How much can a tow truck driver charge? If there is no agreement on fee, the tow truck driver/company cannot charge beyond what is fair, reasonable, and customary in the tow truck industry. How much that is will vary upon the jurisdiction, distance, the difficulty of the tow, and a lot of other factors. But, certainly, tow truck companies cannot set any price they like, and lawfully require payment.
Tow Truck Fees After a Car Accident
Tow truck fees after a car accident can vary depending on several factors, including location, the tow company’s policies, the distance the vehicle needs to be towed, and the type of services required. Here are some key points to understand about tow truck fees after an accident:
- Base Tow Fee: Most towing companies charge a base fee for the initial tow, which typically covers a certain distance (e.g., the first 5 miles). This fee can range from $50 to $150 or more, depending on the location and the company.
- Mileage: If the accident scene is farther from the tow company’s storage facility or the destination of your choice, you may be charged an additional fee per mile beyond the included distance. This mileage fee can vary but is often in the range of $2 to $5 per mile. So if you are towing the car 100 miles, you may be looking at around $500. But a short distance could be under $100.
- Storage Fees: If your vehicle needs to be stored at the tow company’s impound lot or storage facility, you will likely incur daily storage fees. These fees can range from $20 to $50 or more per day and can add up quickly if you don’t retrieve your vehicle promptly.
- Additional Services: If your vehicle is severely damaged or in a precarious location, additional services like winching or extraction may be needed. These services can come with extra charges, which vary based on the complexity of the situation.
- Special Equipment: In some cases, special equipment like a flatbed truck may be required to tow your vehicle safely, and this can result in higher fees compared to a standard tow.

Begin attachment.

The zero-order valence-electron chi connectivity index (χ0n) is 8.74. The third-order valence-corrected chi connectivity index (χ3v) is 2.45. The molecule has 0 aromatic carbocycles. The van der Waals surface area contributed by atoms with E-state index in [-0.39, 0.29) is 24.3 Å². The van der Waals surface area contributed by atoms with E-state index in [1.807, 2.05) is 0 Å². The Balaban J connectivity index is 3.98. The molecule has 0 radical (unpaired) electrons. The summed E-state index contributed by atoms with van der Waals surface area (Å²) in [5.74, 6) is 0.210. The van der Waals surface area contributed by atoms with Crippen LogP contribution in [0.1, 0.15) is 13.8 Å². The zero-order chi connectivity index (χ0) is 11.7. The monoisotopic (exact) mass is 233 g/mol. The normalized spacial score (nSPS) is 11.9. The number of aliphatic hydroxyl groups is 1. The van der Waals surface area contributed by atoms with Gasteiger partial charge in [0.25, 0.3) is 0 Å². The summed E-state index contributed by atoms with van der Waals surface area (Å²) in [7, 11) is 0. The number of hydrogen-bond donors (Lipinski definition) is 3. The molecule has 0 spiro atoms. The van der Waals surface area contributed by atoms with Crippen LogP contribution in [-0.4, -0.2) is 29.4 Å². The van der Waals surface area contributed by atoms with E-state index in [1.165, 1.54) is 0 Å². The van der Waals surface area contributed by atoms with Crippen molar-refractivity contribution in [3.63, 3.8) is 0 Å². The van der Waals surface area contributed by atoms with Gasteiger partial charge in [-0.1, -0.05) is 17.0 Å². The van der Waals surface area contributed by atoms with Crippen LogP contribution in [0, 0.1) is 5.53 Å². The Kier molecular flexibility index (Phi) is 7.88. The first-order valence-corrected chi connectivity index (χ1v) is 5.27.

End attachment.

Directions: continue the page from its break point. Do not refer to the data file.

- Time of Day: Towing companies may charge higher rates for services during non-business hours, weekends, or holidays.
- Administrative Fees: Some towing companies may charge administrative or paperwork fees in addition to the basic towing fees.
You need to understand the fees and pricing structure of the towing company you choose. In many cases, your insurance policy may cover some or all of the towing costs, depending on your coverage and the circumstances of the accident. Be sure to check with your insurance provider to understand your coverage and reimbursement options.
- More thoughts on the cost of towing after a crash
Tips to Keep Towing Costs Down
To minimize tow truck fees after an accident, consider the following tips:
- Contact your insurance company as soon as possible to report the accident and discuss towing and recovery options.
- If you have roadside assistance coverage, use it to arrange for a tow.
- Choose a reputable towing company with transparent pricing and clear billing practices.
- Be aware of your vehicle’s location and condition, as these factors can impact the cost of towing and recovery services.
- Retrieve your vehicle promptly from the storage facility to avoid accumulating storage fees.
Always prioritize safety when dealing with accidents and rely on professional towing services to ensure the safe removal of your vehicle from the accident scene.
Who Covers Towing and Storage Costs After an Accident?
The party responsible for covering these costs hinges on the fault in the accident. If you were at fault, you or your insurance company will be responsible for the towing and storage fees if they provide coverage for such expenses.
If another driver is to blame for the accident, their insurance company should foot the bill for towing and storage. Should is the operative word. And do what you can to make sure to keep the cost down the best that you can, including being reasonable about how long the car is in storage. Towing and storage expenses can quickly accumulate, and the longer your vehicle remains in storage, the higher the cost will become.
What If the Other At-Fault Driver Was Uninsured?
In cases where the at-fault driver lacks insurance, you should get in touch with your own insurance company to handle the costs. Your insurance policy may include uninsured/underinsured coverage, which covers vehicle damages and expenses when you’re involved in an accident with an underinsured or uninsured driver. Once your uninsured/underinsured coverage is exhausted, you’ll be responsible for your vehicle’s towing and storage fees.